Thursday, April 4, 2013

When Books Became Important To Me

I was at home the other day, doing house work and, as usual, doing some of my best thinking.  As I was dusting my bookcase I thought of ....well, books!  Specifically the age where they really started to excite me.  I admit I was pretty lucky early on, my mom read to my brothers and I when we were kids and I managed to have teachers who had a real passion for good books.  I'd say my first inkling of how special books really are was when I was in the fourth grade, Mr. Bowes class.  From the second I walked into that class it felt like I was in another world.  It was dark and at a solid 60 degrees all year around, but the walls and counters were covered in literary references. I wonder if Mr. Bowes ever thought that perhaps it wasn't a great idea to fill his classroom up with eye popping distractions and old looking breakable gadgets.  A little kid gets ideas after all!

Mr. Bowes was awesome, he looked like an old well groomed hippie/pirate with longish hair tied neatly at the base of his neck.  His mainstays were jeans and multiple layers of upper clothing.  And if that weren't enough he ALWAYS had a bandanna (varying colors, of course) tied around his neck like a limp piece of jewelry.  Honestly, I was hooked from day one.  He was excited and passionate
about the books we read, he engaged everyone and at the time I felt as ifJames and the Giant Peach and Summer of the Monkey's were the most important books I would ever read.

After Mr. Bowes class I finally knew where my academic comfort zone really was.  After elementary there were a few teachers who would recognize my love of books and encourage my writing.  One teacher even gave me extra reading materials with discussion questionnaire's.  English literature classes were some of the only classes I felt pretty darn superior and I wasn't above showing off.

Up until the age of thirteen, Romance novels weren't even on my radar.  One day, when my mom and I weren't fighting about whatever teenage angst happen to be on the menu that week, she took me out to run errands with her.  We had a dog then and needed to stop at the pet store located off a short strip mall.  I love pets but can't stand the smell of pet stores so I didn't go in.  Instead I went to a small book store called, The Book Exchange.  Now when I say it's small, I mean small. It had three rows of books and a few rotating displays in the front.  Other than the shelved walls lining the right and left walls of the building, the entire bookstore was filled with Romance novels.  It was so quaint even the shelves had hand written labels detailing (by last name) which author was in that particular section. The best part was that it was operated by these two older ladies perched on cushioned bar stools immediately to the right of the entrance.  They were fantastic women, grandmother types with bi-focal's on the tips of their noses, cotton and gold colored hair pined high and frozen solid with hairspray.  They took one look at my lost face and promptly directed me to the teen romance section.  I don't remember the author or the name of the book, I just remember that it was about a sorta chubby teen who with the help of a kind boy, loses the weight and her heart during a family summer vacation.  SOLD!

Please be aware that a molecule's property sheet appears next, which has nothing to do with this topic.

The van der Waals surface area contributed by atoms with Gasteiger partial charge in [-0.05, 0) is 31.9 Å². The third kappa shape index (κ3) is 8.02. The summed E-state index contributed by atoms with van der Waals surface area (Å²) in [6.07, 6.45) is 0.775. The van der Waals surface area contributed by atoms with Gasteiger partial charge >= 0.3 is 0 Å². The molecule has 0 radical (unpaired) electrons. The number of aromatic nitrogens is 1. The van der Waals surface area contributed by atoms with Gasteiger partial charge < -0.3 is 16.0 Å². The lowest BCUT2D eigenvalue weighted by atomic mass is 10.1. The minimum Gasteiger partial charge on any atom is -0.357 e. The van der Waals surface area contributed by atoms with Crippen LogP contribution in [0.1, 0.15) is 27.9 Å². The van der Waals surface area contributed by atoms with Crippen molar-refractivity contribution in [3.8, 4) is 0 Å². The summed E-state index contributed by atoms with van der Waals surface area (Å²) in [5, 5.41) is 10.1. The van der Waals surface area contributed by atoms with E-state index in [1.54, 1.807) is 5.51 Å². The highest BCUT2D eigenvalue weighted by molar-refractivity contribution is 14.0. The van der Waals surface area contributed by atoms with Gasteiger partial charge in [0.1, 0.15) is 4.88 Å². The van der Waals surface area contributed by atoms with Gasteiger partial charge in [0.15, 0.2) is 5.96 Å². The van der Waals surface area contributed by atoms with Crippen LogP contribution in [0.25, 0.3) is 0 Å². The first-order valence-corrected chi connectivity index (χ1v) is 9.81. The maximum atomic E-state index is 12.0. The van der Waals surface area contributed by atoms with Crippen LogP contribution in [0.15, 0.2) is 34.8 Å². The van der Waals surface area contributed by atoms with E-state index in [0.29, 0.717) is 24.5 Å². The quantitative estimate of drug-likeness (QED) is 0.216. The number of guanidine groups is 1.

After a few more of those teen romps I decided to graduate to more adult romances.  I carefully made my way down the other two rows, Garland...Lamb...Johnson...Putney...McPhearson...Lowell...James...and then I found her.  Amanda Quick.  Rendezvous.  That was it.  That was the moment when this wonderful genre became important to me and I haven't looked back.  When I think on who I have to thank for
introducing me to a world of escape, adventure and of course love, that list is surprisingly long.  That little bookstore made it possible for my mother and I to tolerate each other for a few hours a week when I wasn't being a total nightmare.  It also gave us something to bond over and quality mother/daughter time.  To this day one of our favorite things to do together is going to a bookstore.  And to think, it all started with Mr. Bowes!

So I pose the question to anyone who reads this: When did books become important to you?

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